I wrote the following a couple of weeks ago, and proceeded with the plan:
So now that I have the framework in place at the store -- enough shelves to do the job on boardgames and new books -- I need to decide on a budget for next year.
I mulled it over all weekend, going back and forth on whether I wanted to be aggressive or careful.
After sleeping on it, I came to the conclusion that I want to try for a growth budget. What I mean by this, is a budget that fully stocks the store for current sales level and also gives me enough material for growth.
This is fairly aggressive, but it doesn't require that I bring in entirely new product lines, which is even more dangerous. In fact, a growth budget can mean that I'm just buying the best stuff I can get within current product lines.
It means ordering proven sellers and making sure they are in stock at all times. Possibly even getting extra copies; possibly even buying product that is similar, or an offshoot of something that is already selling.
Mostly, though, it means buying at my current average sales -- . Simple enough, right? Except my average sales over the course of a year are probably not met 4 months out of the year. Maybe another 4 months of the year they are barely reached. The big four months -- June, July, August and December -- pull the average up.
So if I try to spend the AVERAGE SALES level throughout the year, I'm going to fall behind or barely meet my expenses for much of the year.
The alternative is to play it careful, order much less in the off months. Which is what I've been doing.
I don't think the more careful strategy is working very well. I'm breaking even, all right, but at a lower sales level.
What I've noticed over and over again over the years is that my growth budget almost always create larger sales and is usually not out of bounds. It just means that I'm shooting more for breaking even on a higher sales level, than trying to make an extra profit on a lower sales level.
As I said above, the real challenging budget is trying to bring in new product lines -- which is what I've been doing since just before the Great Recession started and throughout most of it's duration. Because I could see that current product lines weren't going to be sufficient to feel comfortable with enough of a cushion in the profit margin.
So I've been increasing my inventory in boardgames and new books, which is a very costly proposition. But I've pretty much accomplished this, without going into debt.
Over the weekend, I looked at my order forms, and realized that a growth budget would pretty much match getting all the proven sellers back in stock and keeping them there.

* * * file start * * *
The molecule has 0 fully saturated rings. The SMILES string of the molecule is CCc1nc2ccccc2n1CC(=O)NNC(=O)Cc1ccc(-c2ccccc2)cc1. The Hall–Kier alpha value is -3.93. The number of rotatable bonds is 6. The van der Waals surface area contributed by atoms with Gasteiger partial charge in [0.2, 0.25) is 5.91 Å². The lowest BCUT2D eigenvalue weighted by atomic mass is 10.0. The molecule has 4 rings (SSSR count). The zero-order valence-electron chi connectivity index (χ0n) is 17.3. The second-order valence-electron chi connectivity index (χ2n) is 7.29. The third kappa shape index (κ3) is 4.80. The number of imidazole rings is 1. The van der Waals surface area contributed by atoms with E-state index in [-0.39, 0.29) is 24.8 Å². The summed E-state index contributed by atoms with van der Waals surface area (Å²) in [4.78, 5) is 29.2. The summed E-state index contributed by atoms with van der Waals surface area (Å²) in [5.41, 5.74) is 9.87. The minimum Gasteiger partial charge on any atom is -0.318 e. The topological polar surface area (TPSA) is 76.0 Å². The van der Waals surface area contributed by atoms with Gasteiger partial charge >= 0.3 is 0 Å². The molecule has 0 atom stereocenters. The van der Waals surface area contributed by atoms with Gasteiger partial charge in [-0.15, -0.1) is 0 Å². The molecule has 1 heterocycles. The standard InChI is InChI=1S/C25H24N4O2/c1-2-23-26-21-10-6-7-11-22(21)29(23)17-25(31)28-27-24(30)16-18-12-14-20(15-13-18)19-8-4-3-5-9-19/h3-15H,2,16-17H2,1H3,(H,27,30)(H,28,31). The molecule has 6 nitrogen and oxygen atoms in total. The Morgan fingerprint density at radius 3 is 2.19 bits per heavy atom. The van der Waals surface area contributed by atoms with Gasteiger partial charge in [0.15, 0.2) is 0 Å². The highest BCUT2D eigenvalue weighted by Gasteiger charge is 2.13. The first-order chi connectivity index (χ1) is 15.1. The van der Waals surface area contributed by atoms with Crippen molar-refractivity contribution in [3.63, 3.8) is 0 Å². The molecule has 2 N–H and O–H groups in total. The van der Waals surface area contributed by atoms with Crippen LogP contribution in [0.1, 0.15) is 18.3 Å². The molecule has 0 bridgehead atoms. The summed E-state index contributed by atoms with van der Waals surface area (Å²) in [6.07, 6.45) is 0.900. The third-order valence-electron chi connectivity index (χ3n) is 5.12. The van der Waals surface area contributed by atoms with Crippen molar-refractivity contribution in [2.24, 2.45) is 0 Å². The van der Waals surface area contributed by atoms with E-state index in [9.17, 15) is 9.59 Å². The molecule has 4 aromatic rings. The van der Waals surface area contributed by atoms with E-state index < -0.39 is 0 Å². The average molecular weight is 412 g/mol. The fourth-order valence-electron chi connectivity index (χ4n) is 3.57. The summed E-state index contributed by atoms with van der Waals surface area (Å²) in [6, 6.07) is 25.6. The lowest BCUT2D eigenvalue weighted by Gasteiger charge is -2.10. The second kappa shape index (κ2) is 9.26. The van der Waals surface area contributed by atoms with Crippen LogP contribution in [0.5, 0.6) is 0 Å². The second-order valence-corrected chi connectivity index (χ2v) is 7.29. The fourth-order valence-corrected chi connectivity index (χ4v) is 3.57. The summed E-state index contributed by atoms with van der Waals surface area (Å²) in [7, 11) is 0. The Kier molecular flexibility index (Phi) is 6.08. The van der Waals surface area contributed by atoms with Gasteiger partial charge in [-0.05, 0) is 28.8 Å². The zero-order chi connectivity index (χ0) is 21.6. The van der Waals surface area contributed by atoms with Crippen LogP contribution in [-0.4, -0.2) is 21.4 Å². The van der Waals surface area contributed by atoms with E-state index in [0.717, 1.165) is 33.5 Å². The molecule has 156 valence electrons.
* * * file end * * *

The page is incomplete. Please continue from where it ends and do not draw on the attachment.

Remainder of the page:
At first, I was thinking I'd start the new budget on January 1, 2011. But then, I realized there wasn't a good reason not to start with October and November, especially with Christmas coming to back it up. In effect, getting much of my Christmas product early enough to make a difference in the fall.
Yesterday, I wrote down all the boardgames and dice and card game material that I was low on but that I new were proven sellers, and decided to see how much it cost to get them all back in stock.
As it turned out, getting 2500.00 worth of games, would only be a couple hundred dollars above the average monthly budget -- and this after months and months of stocking with the more careful budget.
I think new books are going to probably be similar in range. I'll probably do those next week.
Thing is, none of this product is risky as far as sales are concern. They are only risky in the sense that it is a more aggressive budget with possible ramifications for cash flow and credit.
I'm comfortable that I can manage those -- so I'm going forward with it.
One last thing, it gives me three months as a test case, with December as a backup retreat position. If it turns out that my growth budget is a little too much, I'll know by January 1, and be able to do something about it.
As I said, I did the above orders. I now have a couple of fill-in-the-hole orders to do, one for games and one for books, and I'll feel like I have what I need in place.
From then on, whether I go with a growth budget of getting all the evergreens in stock AND attempting new and experimental; or whether I just keep the good stuff in stock with the occasional new thing; either way, the framework is in place to accomplish it, and most of the major spending has been done.
I'll need to make up some ground at Christmas to have a clean slate for next year, but that shouldn't be a problem.
All I can say, is I like the way the store is stocked and arranged right now, and it's a pleasure to come to the store and see it.
6 days ago